The NASD yesterday lodged fraud charges against H&R Block Financial Advisors Inc. for selling $16.4 million of Enron Corp. bonds to investors without warning of risks, shortly before the energy trading company filed for bankruptcy protection.
About 200 H&R Block registered brokers sold the bonds to more than 800 customers across 40 states between late October and November 2001. The brokers failed to disclose "serious and significant risks" with the debt, including recent downgrades of Enron by credit rating services, an ongoing securities probe, and a $552 million earnings restatement by Enron, regulators from the securities industry's oversight association said.
NASD officials said the Block case, one of the largest litigated by the self-regulatory organization, was unusual because it involved the failure to share troubling information about Enron, as well as higher payments awarded to brokers for selling the bonds. In some cases, brokers at H&R Block actively misled investors, according to the NASD complaint.
"Registered Representative G.R. told customer W.S. that Enron bonds were a safe, secure, and stable investment because Enron was one of the largest companies in the world and would not default on its bonds," the 13-page complaint said.
Just five weeks later, Enron filed for bankruptcy protection and the bonds became worthless.
The H&R Block advisers earned sales credits of between $10 and $17.50 per Enron bond, significantly greater than their typical commissions, the NASD said. In all, Kansas City-based H&R Block earned $500,000 in profits from the bond sales.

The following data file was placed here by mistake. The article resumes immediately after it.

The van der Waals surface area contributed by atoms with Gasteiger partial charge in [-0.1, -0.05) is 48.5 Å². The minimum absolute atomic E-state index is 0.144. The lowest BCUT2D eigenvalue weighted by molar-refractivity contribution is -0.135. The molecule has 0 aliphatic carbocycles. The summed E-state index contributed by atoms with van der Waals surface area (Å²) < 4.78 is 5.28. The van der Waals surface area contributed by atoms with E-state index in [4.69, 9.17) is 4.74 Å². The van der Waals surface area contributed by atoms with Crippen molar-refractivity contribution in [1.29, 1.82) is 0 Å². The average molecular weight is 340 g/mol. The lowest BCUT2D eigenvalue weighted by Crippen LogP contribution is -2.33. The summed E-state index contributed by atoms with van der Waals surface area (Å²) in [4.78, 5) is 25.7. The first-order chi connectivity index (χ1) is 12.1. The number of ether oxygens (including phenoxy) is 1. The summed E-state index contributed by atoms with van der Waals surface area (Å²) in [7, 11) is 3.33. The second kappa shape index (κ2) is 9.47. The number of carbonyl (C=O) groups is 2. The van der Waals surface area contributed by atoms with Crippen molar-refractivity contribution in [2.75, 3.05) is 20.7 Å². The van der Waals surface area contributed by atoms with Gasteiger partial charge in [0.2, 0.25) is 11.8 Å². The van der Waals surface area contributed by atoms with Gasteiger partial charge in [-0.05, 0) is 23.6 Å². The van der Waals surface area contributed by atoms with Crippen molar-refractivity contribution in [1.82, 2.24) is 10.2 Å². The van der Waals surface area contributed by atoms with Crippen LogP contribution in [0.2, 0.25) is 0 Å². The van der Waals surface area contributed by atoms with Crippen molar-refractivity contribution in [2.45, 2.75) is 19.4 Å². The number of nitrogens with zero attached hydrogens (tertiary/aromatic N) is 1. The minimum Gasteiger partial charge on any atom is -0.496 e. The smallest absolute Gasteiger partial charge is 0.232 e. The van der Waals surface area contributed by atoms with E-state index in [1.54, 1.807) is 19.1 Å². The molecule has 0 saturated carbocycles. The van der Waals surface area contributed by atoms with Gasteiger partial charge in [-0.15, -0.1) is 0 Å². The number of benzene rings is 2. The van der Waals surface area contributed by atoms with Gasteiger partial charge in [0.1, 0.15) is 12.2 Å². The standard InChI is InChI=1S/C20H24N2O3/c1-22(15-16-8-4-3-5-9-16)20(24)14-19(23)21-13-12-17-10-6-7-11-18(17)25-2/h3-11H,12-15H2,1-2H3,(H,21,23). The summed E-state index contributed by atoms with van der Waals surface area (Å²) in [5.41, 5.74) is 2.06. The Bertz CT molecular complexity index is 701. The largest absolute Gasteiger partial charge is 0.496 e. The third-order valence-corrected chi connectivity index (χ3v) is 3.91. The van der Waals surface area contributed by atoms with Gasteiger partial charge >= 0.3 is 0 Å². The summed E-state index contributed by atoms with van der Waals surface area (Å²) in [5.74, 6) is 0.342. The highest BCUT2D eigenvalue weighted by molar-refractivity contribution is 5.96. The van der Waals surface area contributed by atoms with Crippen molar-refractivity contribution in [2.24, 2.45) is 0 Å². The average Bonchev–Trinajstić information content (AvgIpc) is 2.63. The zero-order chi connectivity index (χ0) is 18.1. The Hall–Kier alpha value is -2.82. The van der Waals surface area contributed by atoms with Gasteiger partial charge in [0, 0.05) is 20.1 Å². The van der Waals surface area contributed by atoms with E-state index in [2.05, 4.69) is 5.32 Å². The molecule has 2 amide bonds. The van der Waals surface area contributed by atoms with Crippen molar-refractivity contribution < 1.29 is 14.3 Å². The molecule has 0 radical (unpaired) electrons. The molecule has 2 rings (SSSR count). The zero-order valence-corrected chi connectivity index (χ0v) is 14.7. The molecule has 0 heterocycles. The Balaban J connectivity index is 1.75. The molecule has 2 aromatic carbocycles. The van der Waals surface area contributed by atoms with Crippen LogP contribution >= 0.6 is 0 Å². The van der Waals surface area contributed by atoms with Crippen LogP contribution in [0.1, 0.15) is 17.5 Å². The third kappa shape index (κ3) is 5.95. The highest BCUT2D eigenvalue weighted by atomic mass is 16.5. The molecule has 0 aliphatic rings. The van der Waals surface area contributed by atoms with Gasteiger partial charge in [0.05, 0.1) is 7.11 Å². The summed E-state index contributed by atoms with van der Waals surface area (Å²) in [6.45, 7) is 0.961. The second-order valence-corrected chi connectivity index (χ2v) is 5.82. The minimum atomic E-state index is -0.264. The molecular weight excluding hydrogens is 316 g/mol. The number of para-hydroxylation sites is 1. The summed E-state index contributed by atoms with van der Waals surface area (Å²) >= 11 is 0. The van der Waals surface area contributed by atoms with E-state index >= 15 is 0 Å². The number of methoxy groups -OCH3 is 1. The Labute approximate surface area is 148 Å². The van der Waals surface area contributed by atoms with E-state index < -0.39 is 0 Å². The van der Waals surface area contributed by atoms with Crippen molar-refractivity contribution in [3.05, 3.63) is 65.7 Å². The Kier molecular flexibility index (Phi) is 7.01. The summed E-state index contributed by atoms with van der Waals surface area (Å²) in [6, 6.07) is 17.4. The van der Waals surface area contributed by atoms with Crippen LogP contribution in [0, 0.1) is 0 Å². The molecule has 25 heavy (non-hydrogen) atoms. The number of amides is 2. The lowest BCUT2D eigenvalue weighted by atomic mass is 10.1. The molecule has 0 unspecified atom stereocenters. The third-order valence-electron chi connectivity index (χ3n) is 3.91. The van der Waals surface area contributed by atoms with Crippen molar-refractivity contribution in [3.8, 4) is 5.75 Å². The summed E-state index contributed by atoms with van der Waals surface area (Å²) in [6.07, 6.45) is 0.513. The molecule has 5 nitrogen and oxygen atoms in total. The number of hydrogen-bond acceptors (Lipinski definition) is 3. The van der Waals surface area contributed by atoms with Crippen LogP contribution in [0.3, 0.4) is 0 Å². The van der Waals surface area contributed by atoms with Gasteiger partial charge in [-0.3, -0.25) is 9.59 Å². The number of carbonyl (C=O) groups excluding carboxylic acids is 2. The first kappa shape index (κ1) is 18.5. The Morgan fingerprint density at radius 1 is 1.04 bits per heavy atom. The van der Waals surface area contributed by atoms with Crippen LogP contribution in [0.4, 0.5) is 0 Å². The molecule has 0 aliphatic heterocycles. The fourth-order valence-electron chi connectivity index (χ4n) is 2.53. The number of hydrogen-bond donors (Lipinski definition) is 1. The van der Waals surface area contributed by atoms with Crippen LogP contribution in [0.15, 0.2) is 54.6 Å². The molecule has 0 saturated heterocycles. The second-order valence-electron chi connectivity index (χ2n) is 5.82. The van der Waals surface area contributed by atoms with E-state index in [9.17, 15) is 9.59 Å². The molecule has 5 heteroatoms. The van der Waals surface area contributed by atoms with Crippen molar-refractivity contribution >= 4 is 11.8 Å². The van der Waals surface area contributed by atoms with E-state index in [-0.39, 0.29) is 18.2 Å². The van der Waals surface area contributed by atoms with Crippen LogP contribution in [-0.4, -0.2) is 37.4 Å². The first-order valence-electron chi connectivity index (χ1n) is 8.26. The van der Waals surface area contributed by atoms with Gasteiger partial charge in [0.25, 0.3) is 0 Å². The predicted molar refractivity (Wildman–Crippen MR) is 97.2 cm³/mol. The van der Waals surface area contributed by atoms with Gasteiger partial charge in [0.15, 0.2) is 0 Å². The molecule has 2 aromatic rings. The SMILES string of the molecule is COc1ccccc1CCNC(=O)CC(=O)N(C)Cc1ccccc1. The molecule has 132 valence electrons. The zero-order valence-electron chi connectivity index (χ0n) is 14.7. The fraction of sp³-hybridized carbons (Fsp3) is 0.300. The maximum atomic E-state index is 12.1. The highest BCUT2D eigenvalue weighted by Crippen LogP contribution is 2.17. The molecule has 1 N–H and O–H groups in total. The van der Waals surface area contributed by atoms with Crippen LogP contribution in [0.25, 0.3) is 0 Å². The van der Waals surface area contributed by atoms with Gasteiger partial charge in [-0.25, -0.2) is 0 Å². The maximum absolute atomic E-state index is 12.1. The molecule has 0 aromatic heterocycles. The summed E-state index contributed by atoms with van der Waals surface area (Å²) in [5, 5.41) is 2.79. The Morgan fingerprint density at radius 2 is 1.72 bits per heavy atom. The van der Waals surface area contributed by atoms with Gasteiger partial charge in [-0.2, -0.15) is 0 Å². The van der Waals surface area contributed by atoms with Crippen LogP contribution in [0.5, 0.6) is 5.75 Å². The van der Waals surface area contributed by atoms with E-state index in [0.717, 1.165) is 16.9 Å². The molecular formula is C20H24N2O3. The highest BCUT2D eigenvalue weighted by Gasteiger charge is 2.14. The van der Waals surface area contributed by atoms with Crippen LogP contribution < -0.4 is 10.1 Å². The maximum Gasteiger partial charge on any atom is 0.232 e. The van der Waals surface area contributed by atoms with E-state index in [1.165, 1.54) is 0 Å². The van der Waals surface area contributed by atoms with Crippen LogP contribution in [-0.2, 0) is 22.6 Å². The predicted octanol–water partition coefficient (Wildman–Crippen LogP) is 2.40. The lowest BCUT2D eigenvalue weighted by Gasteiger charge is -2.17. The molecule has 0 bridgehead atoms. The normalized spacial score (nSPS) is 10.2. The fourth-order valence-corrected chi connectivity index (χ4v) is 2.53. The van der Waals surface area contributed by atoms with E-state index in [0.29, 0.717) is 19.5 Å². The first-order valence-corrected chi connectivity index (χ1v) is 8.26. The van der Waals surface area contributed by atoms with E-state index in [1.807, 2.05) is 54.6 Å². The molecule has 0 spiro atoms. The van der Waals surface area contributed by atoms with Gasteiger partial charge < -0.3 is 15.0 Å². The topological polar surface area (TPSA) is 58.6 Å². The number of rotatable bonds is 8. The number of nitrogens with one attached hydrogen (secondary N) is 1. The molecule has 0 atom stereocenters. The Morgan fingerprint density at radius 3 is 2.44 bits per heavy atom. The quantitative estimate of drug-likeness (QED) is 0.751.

The NASD is seeking return of the profits, as well as restitution for investors, said deputy enforcement director James S. Shorris. "Firms need to be careful about what kinds of products they sell and recommend to their clients," Shorris said in an interview.
Dan Grubbs, an H&R Block spokesman, said the company regretted the investor losses but that they stemmed from "mismanagement and bankruptcy" at Enron, not the actions of Block's brokers.
Grubbs said the company would vigorously defend against the NASD charges, which he called "wrong" and "unfounded." Grubbs said there was "no directed sales effort to sell Enron bonds."
The case eventually will be heard by a three-member disciplinary panel and may be appealed to the SEC.
The NASD files more than 1,200 enforcement actions each year, said spokesman Herb Perone, and the majority of them are settled quickly. So far this year, the regulators have collected more than $79 million in fines.